DID YOU READ

A “Super”-Sized Interview with James Gunn

A “Super”-Sized Interview with James Gunn (photo)

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This interview originally ran as part of our Toronto Film Festival 2010 coverage.

Considering all the other subversive stuff in “Super,” it makes a certain degree of sense that in making a film about a self-made superhero of questionable sanity and suspect superpowers, James Gunn found the full command of his own abilities as a writer/director. Known for such cult faves “Tromeo and Juliet” and “Slither,” Gunn has been a master of the gross-out gag and the witty retort for quite some time, but in “Super,” he does the unexpected in making a delightfully obscene film where puke jokes and savage beatings are in service of something genuinely philosophical.

It’s a comedy first, every frame of which is as lovingly handmade as the costume of The Crimson Bolt, the alter ego of Frank D’Arbo (Rainn Wilson), a fry cook whose wife (Liv Tyler) falls back into her drug addiction and into the arms of a local drug kingpin (Kevin Bacon). Convinced he’s been touched by the finger of God, The Crimson Bolt has no talents to speak of, except a particularly good scrambled eggs recipe and enough money to buy himself a sturdy pipe wrench with which to whack local drug dealers, child molesters and thieves before taking on the thugs who’ve taken his wife. He is joined in his pursuit of cleaning up the community by a comic store clerk named Libby (Ellen Page), who reinvents herself as Boltie, an unusually frisky and enthusiastic sidekick who may be even crazier than Frank is.

However, Frank’s journey doesn’t end with blowing up bad guys and splitting their skulls in two – it is the start of a life where he begins to realize its full possibilities as well as even greater tragedies than he’s ever known before. “Super” also could be interpreted as a metaphor for Gunn’s own struggle to put the film together, having spent seven years developing it and stitching together a cast out of friends and family — as he’ll talk about below, he’s made a tradition out of killing his brother Sean on screen — that make this a labor of love that clearly everyone from Wilson to Page to Tyler to Bacon enjoyed working on. The wait was worth it: our sister company IFC Films picked up the film over the weekend, but before they did, I got to talk to Gunn and coincidentally, opened up by talking about its commercial prospects.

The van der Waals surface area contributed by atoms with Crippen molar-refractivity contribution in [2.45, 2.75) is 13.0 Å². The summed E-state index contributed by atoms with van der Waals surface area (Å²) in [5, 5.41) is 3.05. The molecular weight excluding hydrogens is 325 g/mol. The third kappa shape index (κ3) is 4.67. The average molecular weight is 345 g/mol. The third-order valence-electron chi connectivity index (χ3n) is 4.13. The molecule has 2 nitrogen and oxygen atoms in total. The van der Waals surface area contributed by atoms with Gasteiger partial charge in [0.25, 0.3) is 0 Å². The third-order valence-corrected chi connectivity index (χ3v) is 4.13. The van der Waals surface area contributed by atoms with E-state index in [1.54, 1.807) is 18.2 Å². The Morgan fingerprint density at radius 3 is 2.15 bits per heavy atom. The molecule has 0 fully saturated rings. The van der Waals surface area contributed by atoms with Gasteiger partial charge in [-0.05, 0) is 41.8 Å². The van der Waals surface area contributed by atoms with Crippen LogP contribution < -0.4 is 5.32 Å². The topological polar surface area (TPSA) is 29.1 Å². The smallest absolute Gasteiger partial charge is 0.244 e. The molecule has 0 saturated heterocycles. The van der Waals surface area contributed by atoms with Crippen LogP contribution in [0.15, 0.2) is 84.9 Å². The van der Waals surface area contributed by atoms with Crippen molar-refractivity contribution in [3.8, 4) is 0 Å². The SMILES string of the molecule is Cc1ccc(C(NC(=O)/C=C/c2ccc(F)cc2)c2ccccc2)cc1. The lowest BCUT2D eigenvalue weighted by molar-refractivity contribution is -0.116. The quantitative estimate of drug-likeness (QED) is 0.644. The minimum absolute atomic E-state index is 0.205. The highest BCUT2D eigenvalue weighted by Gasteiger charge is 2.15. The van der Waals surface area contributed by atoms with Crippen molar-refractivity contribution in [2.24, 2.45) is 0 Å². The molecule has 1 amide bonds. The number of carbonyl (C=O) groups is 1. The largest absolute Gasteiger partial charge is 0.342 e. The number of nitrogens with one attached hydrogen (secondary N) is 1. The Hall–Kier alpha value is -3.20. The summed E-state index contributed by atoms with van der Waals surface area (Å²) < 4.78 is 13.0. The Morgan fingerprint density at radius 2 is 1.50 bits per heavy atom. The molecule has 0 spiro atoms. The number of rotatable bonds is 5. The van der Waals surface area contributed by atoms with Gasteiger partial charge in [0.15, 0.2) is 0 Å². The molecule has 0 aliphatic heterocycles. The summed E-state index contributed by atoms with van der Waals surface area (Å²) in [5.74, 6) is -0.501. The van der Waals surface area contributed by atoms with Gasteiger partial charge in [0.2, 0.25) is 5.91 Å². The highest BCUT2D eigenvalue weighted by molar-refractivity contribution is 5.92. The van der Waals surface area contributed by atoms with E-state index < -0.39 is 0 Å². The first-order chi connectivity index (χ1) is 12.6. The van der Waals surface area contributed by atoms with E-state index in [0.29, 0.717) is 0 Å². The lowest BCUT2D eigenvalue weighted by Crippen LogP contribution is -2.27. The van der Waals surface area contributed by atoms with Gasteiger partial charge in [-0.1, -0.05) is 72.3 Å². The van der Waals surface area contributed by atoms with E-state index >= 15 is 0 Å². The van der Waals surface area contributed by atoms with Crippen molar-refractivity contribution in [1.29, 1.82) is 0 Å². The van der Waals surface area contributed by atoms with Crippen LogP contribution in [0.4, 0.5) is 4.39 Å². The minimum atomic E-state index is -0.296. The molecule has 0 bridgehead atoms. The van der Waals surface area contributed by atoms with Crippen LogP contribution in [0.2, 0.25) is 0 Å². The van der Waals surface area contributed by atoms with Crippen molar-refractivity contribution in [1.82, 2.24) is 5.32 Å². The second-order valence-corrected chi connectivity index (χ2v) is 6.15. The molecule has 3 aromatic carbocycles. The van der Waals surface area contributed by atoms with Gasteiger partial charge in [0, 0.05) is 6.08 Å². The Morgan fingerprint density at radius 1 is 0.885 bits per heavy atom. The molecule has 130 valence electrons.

I don’t know what kind of success “Super” will have theatrically, but it feels like the kind of film that will live on forever – it’s already being referred to as an “instant cult classic.”

That’s what I hope for. Quite honestly, all I care about is that this movie really affects a few people in a big way and that’s so much more important to me than making a shitload of money. We made it for very little, so it’s going to make it’s money back. It’s just a matter of really affecting a few people in an awesome way.

Even though so much time has passed since you first wrote it, do you find the film’s themes resonate with you more now?

The ending of the movie is why I wanted to make this movie. That was the thing I couldn’t get out of my mind because I was writing it so quickly, but the ending, I know it’s difficult to talk about the ending in an interview, but the moment where Frank says to the audience, “I know you think you know what this is about, but maybe you don’t,” it really was a case of automatic writing for me where that was Frank speaking to me because I did think the movie was about something and it ended up being about something completely different. Those moments of revelation in writing and storytelling for me, at least, are few and far between where I’m taken to one place to another and I don’t really know where I’m going next. That’s what I wanted to do with this movie is to be able to have people not know where it’s going next and I think we succeeded in that, if nothing else.

If the script didn’t change, did the visual style for it change over the years?

It stayed exactly the same. In fact, to tell you the truth, I drew the storyboards for the finger of God sequence right after I wrote the movie and I have a big bulletin board in my office at home and I had those little tiny drawings of that storyboard on my wall for the past seven years. It really didn’t change at all.

The movies I like watching the most are these sort of cinema verite, handheld films where you really get gritty with people. But I also have this strange affinity for old Rock Hudson/Doris Day movies and things that sort of pop out where you see the frames, where you have these 2D animation moments and split-screens and things like that. So much of “Super” is about these contrasts, the gritty and the fake – and to be able to have those two things side-by-side throughout the movie is what I wanted to do from the beginning. Steve Gainer is the DP on the movie and he’s the DP I’ve always wanted. He understands my brain completely.